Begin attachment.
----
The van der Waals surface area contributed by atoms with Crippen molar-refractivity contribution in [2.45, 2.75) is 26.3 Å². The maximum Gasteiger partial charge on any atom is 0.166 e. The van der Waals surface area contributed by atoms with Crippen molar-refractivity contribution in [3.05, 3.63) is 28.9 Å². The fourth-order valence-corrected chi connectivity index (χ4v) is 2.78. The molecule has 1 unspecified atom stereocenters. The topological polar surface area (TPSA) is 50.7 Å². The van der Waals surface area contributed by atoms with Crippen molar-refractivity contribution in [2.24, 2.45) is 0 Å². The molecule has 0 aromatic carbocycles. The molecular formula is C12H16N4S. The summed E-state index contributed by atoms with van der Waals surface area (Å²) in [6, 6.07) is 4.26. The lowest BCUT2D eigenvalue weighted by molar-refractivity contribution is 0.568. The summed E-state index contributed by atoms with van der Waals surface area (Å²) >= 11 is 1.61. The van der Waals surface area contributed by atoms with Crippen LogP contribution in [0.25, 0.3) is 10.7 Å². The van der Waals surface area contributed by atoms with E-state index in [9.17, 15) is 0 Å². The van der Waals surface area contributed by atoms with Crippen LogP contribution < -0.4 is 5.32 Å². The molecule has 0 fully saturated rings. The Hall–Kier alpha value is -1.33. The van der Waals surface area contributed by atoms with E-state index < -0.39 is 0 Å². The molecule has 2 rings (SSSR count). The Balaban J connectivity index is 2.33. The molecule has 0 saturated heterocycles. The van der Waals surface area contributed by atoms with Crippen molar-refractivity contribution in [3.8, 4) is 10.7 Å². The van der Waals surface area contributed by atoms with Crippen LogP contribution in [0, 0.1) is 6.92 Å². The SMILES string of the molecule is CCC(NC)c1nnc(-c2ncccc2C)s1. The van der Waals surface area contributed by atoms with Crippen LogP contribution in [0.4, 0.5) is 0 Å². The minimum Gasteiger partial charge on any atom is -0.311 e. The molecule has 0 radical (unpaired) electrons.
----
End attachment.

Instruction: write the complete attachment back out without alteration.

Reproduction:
The van der Waals surface area contributed by atoms with Crippen molar-refractivity contribution in [2.45, 2.75) is 26.3 Å². The maximum Gasteiger partial charge on any atom is 0.166 e. The van der Waals surface area contributed by atoms with Crippen molar-refractivity contribution in [3.05, 3.63) is 28.9 Å². The fourth-order valence-corrected chi connectivity index (χ4v) is 2.78. The molecule has 1 unspecified atom stereocenters. The topological polar surface area (TPSA) is 50.7 Å². The van der Waals surface area contributed by atoms with Crippen molar-refractivity contribution in [2.24, 2.45) is 0 Å². The molecule has 0 aromatic carbocycles. The molecular formula is C12H16N4S. The summed E-state index contributed by atoms with van der Waals surface area (Å²) in [6, 6.07) is 4.26. The lowest BCUT2D eigenvalue weighted by molar-refractivity contribution is 0.568. The summed E-state index contributed by atoms with van der Waals surface area (Å²) >= 11 is 1.61. The van der Waals surface area contributed by atoms with Crippen LogP contribution in [0.25, 0.3) is 10.7 Å². The van der Waals surface area contributed by atoms with E-state index in [9.17, 15) is 0 Å². The van der Waals surface area contributed by atoms with Crippen LogP contribution < -0.4 is 5.32 Å². The molecule has 0 fully saturated rings. The Hall–Kier alpha value is -1.33. The van der Waals surface area contributed by atoms with E-state index < -0.39 is 0 Å². The molecule has 2 rings (SSSR count). The Balaban J connectivity index is 2.33. The molecule has 0 saturated heterocycles. The van der Waals surface area contributed by atoms with Crippen molar-refractivity contribution in [3.8, 4) is 10.7 Å². The van der Waals surface area contributed by atoms with Crippen LogP contribution in [0, 0.1) is 6.92 Å². The SMILES string of the molecule is CCC(NC)c1nnc(-c2ncccc2C)s1. The van der Waals surface area contributed by atoms with Crippen LogP contribution in [0.4, 0.5) is 0 Å². The minimum Gasteiger partial charge on any atom is -0.311 e. The molecule has 0 radical (unpaired) electrons.